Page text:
Internal Marketing & Unemployment (or Buddy, Can You Spare a Job?)
Continuing the HR theme of my recent posts, I have several HR books in my library on employee recruitment & retention:
- Competing for Talent by Nancy Alrichs
- The War for Talent by Ed Michaels, Helen Handfield-Jones & Beth Axelrod
- Love ‘Em or Lose ‘Em by Beverly Kaye & Sharon Jordan-Evans.
These were written just a few years ago (2000-2002) for a tight labor market when companies were scrambling to find & keep good employees (aka “talent”). And internal marketing went hand-in-hand as a strategic tool for employee retention.
But what about now?
With today’s high unemployment, many firms are back to viewing employees as commodities … the attitude is “We don’t care as much about keeping you happy since you’re lucky to have a job!” So is internal marketing still relevant?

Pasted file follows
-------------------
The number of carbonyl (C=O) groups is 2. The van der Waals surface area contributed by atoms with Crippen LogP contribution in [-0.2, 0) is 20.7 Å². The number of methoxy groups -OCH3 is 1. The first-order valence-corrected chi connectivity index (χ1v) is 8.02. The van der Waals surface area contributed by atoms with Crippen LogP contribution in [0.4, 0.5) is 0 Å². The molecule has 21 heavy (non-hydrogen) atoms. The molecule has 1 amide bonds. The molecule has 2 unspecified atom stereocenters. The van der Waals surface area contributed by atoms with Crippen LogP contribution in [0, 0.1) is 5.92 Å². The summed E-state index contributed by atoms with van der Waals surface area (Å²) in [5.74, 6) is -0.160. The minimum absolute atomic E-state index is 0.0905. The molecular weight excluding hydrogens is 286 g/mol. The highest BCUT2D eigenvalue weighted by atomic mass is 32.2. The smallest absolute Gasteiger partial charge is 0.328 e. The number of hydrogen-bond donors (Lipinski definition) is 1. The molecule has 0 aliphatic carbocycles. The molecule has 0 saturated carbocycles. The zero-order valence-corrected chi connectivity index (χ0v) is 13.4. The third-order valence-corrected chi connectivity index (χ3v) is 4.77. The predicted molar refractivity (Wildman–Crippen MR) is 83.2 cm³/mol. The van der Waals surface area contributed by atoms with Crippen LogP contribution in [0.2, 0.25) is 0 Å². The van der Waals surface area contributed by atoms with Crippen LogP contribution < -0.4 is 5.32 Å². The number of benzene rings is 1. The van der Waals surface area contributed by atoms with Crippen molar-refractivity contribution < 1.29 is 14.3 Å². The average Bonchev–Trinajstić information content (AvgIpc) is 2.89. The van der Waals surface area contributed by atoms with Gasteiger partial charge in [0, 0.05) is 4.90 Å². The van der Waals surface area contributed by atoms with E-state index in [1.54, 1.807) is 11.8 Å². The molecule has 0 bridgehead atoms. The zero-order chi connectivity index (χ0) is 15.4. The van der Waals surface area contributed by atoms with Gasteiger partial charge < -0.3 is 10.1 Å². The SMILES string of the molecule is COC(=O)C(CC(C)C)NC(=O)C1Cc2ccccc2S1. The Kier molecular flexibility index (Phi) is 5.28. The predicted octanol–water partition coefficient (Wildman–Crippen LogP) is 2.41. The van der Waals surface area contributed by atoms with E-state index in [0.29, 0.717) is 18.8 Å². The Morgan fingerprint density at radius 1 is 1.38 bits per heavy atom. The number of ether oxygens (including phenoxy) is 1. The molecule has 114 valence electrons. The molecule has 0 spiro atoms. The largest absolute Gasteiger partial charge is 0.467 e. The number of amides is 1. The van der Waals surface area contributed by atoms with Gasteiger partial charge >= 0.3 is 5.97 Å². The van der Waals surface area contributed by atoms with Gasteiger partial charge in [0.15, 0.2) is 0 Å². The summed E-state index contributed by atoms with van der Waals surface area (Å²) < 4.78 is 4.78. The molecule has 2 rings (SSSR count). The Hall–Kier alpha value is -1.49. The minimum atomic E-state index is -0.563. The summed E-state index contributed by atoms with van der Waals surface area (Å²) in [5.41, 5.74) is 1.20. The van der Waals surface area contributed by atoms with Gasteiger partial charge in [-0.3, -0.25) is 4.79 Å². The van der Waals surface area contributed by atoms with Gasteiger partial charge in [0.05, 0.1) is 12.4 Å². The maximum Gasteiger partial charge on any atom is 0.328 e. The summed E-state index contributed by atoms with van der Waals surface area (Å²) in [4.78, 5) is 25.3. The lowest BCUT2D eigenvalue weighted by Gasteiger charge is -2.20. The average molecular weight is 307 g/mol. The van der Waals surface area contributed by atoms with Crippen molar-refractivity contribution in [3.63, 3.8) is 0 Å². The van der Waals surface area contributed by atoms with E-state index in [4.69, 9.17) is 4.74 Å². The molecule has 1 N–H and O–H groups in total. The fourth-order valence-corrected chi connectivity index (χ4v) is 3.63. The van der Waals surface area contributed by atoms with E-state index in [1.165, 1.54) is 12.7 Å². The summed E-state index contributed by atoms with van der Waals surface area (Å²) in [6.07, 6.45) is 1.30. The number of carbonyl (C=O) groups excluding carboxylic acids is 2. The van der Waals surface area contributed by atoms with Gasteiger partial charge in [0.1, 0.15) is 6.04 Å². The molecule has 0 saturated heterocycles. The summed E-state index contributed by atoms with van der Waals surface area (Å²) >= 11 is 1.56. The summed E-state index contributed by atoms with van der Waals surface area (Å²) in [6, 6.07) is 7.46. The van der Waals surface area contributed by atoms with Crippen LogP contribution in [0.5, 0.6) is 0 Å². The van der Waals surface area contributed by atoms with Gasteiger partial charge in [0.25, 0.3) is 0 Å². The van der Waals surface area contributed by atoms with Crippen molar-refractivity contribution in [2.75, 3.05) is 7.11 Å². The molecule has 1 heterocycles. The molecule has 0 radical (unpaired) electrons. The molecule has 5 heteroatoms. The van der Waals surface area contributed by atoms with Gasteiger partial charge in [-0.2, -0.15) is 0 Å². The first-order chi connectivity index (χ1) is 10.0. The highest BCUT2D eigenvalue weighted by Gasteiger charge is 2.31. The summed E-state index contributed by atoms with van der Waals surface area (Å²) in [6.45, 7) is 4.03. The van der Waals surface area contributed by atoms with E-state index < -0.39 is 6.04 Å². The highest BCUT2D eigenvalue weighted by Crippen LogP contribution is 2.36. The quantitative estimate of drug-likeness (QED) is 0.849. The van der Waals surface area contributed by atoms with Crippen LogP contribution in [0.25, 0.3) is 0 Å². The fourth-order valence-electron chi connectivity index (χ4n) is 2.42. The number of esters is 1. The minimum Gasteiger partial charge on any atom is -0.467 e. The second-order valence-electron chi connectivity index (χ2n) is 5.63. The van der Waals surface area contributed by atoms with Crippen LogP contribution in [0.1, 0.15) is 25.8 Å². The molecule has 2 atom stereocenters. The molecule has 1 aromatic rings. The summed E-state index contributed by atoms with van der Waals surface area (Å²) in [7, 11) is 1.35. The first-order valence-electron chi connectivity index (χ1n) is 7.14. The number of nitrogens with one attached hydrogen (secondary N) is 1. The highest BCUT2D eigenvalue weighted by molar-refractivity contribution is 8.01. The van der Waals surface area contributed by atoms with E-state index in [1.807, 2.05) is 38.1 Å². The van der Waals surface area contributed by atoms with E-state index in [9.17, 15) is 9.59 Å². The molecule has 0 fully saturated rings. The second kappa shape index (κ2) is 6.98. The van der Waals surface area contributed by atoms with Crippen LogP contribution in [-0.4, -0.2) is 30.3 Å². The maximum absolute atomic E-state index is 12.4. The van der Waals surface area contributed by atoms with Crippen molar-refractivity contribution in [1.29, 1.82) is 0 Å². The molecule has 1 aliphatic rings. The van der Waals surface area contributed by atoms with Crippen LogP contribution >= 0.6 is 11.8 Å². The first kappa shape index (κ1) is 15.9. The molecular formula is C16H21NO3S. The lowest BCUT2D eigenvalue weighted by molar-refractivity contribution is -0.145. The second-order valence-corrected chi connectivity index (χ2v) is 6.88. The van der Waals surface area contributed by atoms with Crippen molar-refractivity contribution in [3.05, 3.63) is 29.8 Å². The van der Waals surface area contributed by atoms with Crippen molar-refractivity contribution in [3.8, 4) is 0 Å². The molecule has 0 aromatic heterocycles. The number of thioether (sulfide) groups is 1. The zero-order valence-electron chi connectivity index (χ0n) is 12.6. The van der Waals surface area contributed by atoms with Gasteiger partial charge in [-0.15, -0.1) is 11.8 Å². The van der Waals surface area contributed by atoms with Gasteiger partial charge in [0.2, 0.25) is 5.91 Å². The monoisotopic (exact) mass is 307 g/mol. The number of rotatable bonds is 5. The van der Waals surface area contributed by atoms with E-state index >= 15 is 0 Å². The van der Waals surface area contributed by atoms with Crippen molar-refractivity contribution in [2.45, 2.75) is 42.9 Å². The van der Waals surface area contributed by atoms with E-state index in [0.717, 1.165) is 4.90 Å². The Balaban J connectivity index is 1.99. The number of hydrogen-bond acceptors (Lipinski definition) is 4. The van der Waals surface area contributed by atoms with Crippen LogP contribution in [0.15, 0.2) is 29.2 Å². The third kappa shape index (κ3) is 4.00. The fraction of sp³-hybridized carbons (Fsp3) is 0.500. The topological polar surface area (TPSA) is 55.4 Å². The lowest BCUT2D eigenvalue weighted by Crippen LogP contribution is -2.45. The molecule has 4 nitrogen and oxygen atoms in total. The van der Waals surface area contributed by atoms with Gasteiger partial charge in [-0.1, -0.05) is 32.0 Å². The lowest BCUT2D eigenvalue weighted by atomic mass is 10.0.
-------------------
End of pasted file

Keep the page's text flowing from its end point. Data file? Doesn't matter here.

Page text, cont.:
Absolutely! In our current economy, even though they’re not “competing” for employees, managers still need to be concerned with their care. Why? Because unemployment means reduced consumer spending — when fewer people are working, they spend less — which also means companies have to work harder to compete for customers. And to attract and retain customers, you need trained & motivated staff (hello internal marketing!)
Internal marketing is more than just making employees feel appreciated … it’s also about making customers feel appreciated. And no manager can afford to take that for granted, regardless of the labor market situation.